# Sliding Interface Problems

13.4.1 Sliding Interface Problem in Two Dimensions

Aircraft engine noise is a significant environmental and certification issue. Noise generated by the fan rotor wake impinging on the stator is an important noise com­ponent at both takeoff and landing. In the Second CAA Workshop on Benchmark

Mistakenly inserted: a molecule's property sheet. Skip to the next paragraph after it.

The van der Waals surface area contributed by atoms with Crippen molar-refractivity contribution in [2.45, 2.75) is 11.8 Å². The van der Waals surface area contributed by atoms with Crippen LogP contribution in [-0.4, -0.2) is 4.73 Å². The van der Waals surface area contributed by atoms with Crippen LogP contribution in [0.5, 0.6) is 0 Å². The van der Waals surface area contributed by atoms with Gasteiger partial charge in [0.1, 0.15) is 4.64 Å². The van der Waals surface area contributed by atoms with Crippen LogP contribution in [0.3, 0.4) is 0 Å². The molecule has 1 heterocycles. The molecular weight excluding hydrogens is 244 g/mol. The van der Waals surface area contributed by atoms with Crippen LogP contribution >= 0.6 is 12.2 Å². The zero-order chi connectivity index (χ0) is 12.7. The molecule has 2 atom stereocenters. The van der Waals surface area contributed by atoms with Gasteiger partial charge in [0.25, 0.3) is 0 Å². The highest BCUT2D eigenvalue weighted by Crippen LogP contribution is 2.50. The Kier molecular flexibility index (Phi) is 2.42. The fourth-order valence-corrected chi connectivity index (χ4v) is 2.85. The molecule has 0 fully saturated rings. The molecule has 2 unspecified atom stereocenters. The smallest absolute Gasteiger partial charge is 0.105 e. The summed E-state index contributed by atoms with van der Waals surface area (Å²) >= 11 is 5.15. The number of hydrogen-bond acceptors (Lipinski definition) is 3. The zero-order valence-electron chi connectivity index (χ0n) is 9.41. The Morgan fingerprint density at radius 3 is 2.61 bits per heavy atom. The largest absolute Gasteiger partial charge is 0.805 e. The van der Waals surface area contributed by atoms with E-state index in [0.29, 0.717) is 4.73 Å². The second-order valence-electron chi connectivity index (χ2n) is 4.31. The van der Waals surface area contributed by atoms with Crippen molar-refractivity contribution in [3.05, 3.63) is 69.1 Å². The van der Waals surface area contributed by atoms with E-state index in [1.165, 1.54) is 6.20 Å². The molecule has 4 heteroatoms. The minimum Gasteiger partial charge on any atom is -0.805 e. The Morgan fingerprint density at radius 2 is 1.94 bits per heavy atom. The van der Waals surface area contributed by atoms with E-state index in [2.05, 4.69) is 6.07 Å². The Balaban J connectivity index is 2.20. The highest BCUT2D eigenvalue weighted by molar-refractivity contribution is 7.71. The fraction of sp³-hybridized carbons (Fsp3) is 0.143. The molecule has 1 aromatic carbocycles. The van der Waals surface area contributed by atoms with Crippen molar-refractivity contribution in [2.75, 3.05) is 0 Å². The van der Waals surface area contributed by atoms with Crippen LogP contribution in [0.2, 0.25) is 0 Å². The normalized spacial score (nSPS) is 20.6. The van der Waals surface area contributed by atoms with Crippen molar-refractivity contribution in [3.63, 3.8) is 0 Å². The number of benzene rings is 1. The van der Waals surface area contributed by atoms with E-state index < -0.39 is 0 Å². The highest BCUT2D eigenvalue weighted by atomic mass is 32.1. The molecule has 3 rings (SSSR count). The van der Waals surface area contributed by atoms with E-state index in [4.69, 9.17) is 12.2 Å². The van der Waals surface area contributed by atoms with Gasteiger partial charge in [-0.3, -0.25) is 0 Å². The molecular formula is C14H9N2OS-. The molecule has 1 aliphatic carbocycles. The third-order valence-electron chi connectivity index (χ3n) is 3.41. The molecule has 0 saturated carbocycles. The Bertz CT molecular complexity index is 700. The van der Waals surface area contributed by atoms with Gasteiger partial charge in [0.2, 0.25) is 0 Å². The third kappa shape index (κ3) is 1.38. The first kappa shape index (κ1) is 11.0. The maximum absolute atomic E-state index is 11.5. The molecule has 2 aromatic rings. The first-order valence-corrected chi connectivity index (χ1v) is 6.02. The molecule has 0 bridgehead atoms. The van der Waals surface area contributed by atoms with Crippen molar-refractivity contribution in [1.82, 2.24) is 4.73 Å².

Figure 13.17. Zero pressure contours at the beginning of a cycle. Pressure pat­tern formed by the scattering of a plane wave by a cylinder. Wavelength equal to quarter diameter of cylinder. Problems, a simplified model of this noise mechanism was proposed as a benchmark problem. One important feature of the problem is a sliding interface imitating the relative motion between a fan blade fixed computation domain and a stator blade fixed computation domain. Here, a less demanding sliding interface problem is con­sidered. It will be shown that the use of an optimized interpolation scheme and overset grids method yields accurate numerical results. Figure 13.19 shows two computation planes with six columns of overlapping meshes. The left computation plane is stationary. The right computation plane moves upward at a velocity of vg. The sliding interface is the line at the center of the overlapping meshes. (x1, y1) will be used to denote the coordinates of a point in the stationary computation plane on the left, and (x2, y2) will be used to denote the coordinates of a point in the moving computation plane on the right. The relationships between the two coordinate systems are x2 = x1, y2 = y1 – vgt. For computation purposes, square meshes are used in each computation plane, i. e., Ax1 = Ayx, Ax2 = Ay2 = 0.78Ax1. However, the mesh sizes are not the same in the two computation grids. Dimensionless variables with Ax1 as length scale, a0 (the speed of sound) as the velocity scale, Ax1/a0 as the time scale, p0 (mean flow density) as the density scale, and p0a2 as the pressure scale are used. It will be assumed that there is a uniform mean flow at 0.5 Mach number in the x direction over the entire computation domain. The x direction is the horizontal direction in Figure 13.19. The sliding interface is at x = 60. The governing equations are the Euler equations. In the stationary computation plane, they are given by Eq. (13.1) with x replaced by x1 and y replaced by y1. In the moving computation plane, the governing equations, with respect to a grid fixed frame of reference, are: